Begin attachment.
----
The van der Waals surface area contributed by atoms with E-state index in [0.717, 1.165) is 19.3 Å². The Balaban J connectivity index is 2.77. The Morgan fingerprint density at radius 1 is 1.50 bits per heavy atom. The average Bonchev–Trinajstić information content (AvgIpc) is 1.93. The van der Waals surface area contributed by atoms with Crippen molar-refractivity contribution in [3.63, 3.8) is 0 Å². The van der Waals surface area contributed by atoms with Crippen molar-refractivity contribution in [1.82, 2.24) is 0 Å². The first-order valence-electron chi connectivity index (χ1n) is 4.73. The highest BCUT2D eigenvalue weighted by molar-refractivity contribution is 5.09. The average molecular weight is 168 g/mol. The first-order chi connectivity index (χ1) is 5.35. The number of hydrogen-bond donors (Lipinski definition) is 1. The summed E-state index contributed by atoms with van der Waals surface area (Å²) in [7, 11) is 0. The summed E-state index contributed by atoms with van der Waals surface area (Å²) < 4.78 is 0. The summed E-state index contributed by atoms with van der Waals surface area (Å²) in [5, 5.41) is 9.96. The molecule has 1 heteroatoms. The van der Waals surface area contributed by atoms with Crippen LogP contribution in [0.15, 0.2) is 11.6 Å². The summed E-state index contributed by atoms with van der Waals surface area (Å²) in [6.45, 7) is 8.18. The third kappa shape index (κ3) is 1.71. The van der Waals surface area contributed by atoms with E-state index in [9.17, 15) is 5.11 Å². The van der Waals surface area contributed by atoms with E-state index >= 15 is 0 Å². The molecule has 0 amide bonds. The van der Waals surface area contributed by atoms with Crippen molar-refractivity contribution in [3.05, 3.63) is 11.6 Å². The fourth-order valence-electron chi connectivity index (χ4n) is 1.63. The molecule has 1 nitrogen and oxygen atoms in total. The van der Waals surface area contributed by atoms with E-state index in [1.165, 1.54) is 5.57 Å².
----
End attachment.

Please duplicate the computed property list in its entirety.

The van der Waals surface area contributed by atoms with E-state index in [0.717, 1.165) is 19.3 Å². The Balaban J connectivity index is 2.77. The Morgan fingerprint density at radius 1 is 1.50 bits per heavy atom. The average Bonchev–Trinajstić information content (AvgIpc) is 1.93. The van der Waals surface area contributed by atoms with Crippen molar-refractivity contribution in [3.63, 3.8) is 0 Å². The van der Waals surface area contributed by atoms with Crippen molar-refractivity contribution in [1.82, 2.24) is 0 Å². The first-order valence-electron chi connectivity index (χ1n) is 4.73. The highest BCUT2D eigenvalue weighted by molar-refractivity contribution is 5.09. The average molecular weight is 168 g/mol. The first-order chi connectivity index (χ1) is 5.35. The number of hydrogen-bond donors (Lipinski definition) is 1. The summed E-state index contributed by atoms with van der Waals surface area (Å²) in [7, 11) is 0. The summed E-state index contributed by atoms with van der Waals surface area (Å²) < 4.78 is 0. The summed E-state index contributed by atoms with van der Waals surface area (Å²) in [5, 5.41) is 9.96. The molecule has 1 heteroatoms. The van der Waals surface area contributed by atoms with Crippen LogP contribution in [0.15, 0.2) is 11.6 Å². The summed E-state index contributed by atoms with van der Waals surface area (Å²) in [6.45, 7) is 8.18. The third kappa shape index (κ3) is 1.71. The van der Waals surface area contributed by atoms with E-state index in [9.17, 15) is 5.11 Å². The van der Waals surface area contributed by atoms with E-state index >= 15 is 0 Å². The molecule has 0 amide bonds. The van der Waals surface area contributed by atoms with Crippen molar-refractivity contribution in [3.05, 3.63) is 11.6 Å². The fourth-order valence-electron chi connectivity index (χ4n) is 1.63. The molecule has 1 nitrogen and oxygen atoms in total. The van der Waals surface area contributed by atoms with E-state index in [1.165, 1.54) is 5.57 Å².